Georgetown mill closing could set off city's future

Driving in to the City of Georgetown, motorists cannot miss the big steel mill near Highway 17. That mill, owned by ArcelorMittal, is closing its doors, for now.
“We were issued a notice Monday afternoon at approximately 4:35p.m. where if the market condition doesn’t improve to temporarily idle the plant for at least six months. Now, the warren notice can be rescended at any time. It is market driven and I think there is no doubt an anybody’s mind that has been keeping up with the economy and the way it is right now understands that is facing about everybody in The United States of America,” says United Steelworkers and ArcelorMittal spokesperson James Sanderson.
This closing will cause 242 employees to temporarily lose their jobs. ArcelorMittal notified the United Steelworkers about the layoffs of its employees according to the Workers Adjustment and Retraining Notification Act. The WARN Act offers protection to workers, their families, and communities by requiring employers to provide a 60 day notice before a plant closing. ArcelorMittal says they will continue to work with the United Steelworkers to minimize the impact on employees and their families. Sanderson says the ArcelorMittal Steel Mill is the only one of its kind in the city of Georgetown, and it will take a toll on the city’s economy.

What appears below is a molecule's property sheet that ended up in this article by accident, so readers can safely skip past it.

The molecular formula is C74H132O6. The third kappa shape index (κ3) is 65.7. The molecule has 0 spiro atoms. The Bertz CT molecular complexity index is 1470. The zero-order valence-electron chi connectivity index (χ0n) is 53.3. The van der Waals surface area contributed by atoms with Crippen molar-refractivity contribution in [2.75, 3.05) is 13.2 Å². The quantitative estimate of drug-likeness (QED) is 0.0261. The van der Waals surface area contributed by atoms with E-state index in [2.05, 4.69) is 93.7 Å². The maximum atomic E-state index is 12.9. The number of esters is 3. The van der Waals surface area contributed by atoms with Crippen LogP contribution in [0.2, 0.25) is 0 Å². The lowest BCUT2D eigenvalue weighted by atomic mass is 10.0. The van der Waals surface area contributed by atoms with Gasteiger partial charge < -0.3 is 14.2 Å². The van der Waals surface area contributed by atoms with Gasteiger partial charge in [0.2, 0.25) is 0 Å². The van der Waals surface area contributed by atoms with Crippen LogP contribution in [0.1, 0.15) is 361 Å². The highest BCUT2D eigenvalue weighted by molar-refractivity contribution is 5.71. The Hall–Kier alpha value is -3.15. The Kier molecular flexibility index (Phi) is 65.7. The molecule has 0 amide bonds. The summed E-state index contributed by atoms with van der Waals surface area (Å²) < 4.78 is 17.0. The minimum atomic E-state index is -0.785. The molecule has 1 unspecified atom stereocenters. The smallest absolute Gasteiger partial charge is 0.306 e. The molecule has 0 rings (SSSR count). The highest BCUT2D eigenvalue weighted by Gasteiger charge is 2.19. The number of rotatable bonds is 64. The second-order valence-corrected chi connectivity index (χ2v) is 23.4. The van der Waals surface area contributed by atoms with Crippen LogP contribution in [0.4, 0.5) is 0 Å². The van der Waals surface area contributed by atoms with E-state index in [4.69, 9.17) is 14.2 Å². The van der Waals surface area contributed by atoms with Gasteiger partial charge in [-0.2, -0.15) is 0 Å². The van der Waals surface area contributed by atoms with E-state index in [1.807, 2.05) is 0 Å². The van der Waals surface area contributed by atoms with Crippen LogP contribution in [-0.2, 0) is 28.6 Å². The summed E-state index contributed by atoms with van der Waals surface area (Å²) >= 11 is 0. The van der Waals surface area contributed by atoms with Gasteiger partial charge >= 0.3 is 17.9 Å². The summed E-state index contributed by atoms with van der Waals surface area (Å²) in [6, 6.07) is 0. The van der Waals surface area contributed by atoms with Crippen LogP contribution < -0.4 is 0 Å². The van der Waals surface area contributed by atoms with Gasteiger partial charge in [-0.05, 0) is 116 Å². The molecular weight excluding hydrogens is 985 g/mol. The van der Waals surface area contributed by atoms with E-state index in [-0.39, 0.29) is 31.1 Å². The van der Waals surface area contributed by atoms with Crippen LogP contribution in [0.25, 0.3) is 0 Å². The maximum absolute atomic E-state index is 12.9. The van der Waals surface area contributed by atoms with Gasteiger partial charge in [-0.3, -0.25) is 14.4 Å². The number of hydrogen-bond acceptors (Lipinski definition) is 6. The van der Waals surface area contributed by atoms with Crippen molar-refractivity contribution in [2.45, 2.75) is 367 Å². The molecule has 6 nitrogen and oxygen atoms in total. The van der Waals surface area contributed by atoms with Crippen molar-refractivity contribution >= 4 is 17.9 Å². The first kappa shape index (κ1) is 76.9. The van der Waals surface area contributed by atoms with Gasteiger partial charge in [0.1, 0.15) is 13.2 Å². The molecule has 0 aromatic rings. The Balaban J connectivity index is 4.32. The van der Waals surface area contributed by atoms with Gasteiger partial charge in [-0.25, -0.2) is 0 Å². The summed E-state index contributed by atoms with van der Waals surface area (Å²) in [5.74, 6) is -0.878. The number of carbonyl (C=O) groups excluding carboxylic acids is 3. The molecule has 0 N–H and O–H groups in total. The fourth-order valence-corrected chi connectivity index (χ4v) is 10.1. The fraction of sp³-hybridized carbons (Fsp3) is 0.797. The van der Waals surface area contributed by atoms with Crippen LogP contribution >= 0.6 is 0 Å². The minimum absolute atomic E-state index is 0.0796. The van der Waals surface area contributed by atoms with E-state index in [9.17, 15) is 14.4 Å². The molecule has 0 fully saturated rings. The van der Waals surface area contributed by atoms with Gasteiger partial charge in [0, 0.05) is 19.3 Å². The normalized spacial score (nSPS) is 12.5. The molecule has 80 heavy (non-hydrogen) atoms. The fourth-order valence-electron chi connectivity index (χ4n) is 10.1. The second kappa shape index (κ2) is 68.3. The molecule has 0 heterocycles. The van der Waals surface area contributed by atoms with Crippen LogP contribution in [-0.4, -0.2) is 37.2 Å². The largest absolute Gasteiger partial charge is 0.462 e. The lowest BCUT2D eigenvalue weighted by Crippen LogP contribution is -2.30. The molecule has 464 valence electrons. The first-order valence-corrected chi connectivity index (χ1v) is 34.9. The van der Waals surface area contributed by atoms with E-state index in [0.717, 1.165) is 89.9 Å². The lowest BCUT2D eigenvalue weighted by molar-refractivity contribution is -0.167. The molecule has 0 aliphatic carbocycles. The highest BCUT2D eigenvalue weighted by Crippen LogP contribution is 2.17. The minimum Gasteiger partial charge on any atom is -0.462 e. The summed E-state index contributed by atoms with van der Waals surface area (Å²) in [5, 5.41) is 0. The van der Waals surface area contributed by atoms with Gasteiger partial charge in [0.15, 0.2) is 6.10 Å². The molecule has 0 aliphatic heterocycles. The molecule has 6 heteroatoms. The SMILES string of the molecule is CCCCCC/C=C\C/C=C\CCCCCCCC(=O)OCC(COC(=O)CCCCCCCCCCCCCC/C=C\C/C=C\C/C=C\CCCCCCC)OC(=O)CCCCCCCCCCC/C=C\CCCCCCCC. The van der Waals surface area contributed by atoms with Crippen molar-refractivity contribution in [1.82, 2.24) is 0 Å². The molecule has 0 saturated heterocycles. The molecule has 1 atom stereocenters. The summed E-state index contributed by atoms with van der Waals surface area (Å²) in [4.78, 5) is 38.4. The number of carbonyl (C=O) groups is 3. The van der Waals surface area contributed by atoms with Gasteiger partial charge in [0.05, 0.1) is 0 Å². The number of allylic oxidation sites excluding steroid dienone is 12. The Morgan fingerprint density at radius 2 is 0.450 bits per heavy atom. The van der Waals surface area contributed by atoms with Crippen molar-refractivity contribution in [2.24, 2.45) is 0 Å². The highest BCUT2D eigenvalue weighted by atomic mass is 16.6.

“It’s very important! The Georgetown County and the city as a whole depends, I would say on 75 to 80 percent on their budget and their secondary jobs that spring off of the steel mill and I believe people will feel a big impact if it is idled for six months. We had a closure back in 2003 and it was down for eight months and it really brought the city and the county down to its knees because of the loss of revenue,” says Sanderson.
And the reason for the closing, according to Sanderson, “This is no doubt in my mind is a result of the American people not showing support for American jobs because of the lack of the confidence in the American people in consumer products. They don’t want to buy right now, whenever they turn on their TV and all they hear is doom and gloom, people are reluctant to buy because they have to worry about their jobs,” says Sanderson.
Sanderson says about 20 employees will remain in the plant during the idle period just to maintain the equipment. The closing will take place on July 12.